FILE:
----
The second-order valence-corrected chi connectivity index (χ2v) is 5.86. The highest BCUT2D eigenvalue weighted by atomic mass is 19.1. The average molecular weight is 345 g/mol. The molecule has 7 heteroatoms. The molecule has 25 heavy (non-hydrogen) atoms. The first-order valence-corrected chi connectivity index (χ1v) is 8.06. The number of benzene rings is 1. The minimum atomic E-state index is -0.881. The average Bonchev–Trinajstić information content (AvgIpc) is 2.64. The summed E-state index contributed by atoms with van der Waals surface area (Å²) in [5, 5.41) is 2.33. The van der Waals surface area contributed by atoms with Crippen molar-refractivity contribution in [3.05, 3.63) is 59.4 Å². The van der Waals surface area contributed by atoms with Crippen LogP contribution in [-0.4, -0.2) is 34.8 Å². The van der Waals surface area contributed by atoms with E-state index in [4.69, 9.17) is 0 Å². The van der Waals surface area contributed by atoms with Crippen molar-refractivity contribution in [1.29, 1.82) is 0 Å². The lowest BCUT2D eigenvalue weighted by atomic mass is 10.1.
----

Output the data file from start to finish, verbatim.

The second-order valence-corrected chi connectivity index (χ2v) is 5.86. The highest BCUT2D eigenvalue weighted by atomic mass is 19.1. The average molecular weight is 345 g/mol. The molecule has 7 heteroatoms. The molecule has 25 heavy (non-hydrogen) atoms. The first-order valence-corrected chi connectivity index (χ1v) is 8.06. The number of benzene rings is 1. The minimum atomic E-state index is -0.881. The average Bonchev–Trinajstić information content (AvgIpc) is 2.64. The summed E-state index contributed by atoms with van der Waals surface area (Å²) in [5, 5.41) is 2.33. The van der Waals surface area contributed by atoms with Crippen molar-refractivity contribution in [3.05, 3.63) is 59.4 Å². The van der Waals surface area contributed by atoms with Crippen LogP contribution in [-0.4, -0.2) is 34.8 Å². The van der Waals surface area contributed by atoms with E-state index in [4.69, 9.17) is 0 Å². The van der Waals surface area contributed by atoms with Crippen molar-refractivity contribution in [1.29, 1.82) is 0 Å². The lowest BCUT2D eigenvalue weighted by atomic mass is 10.1.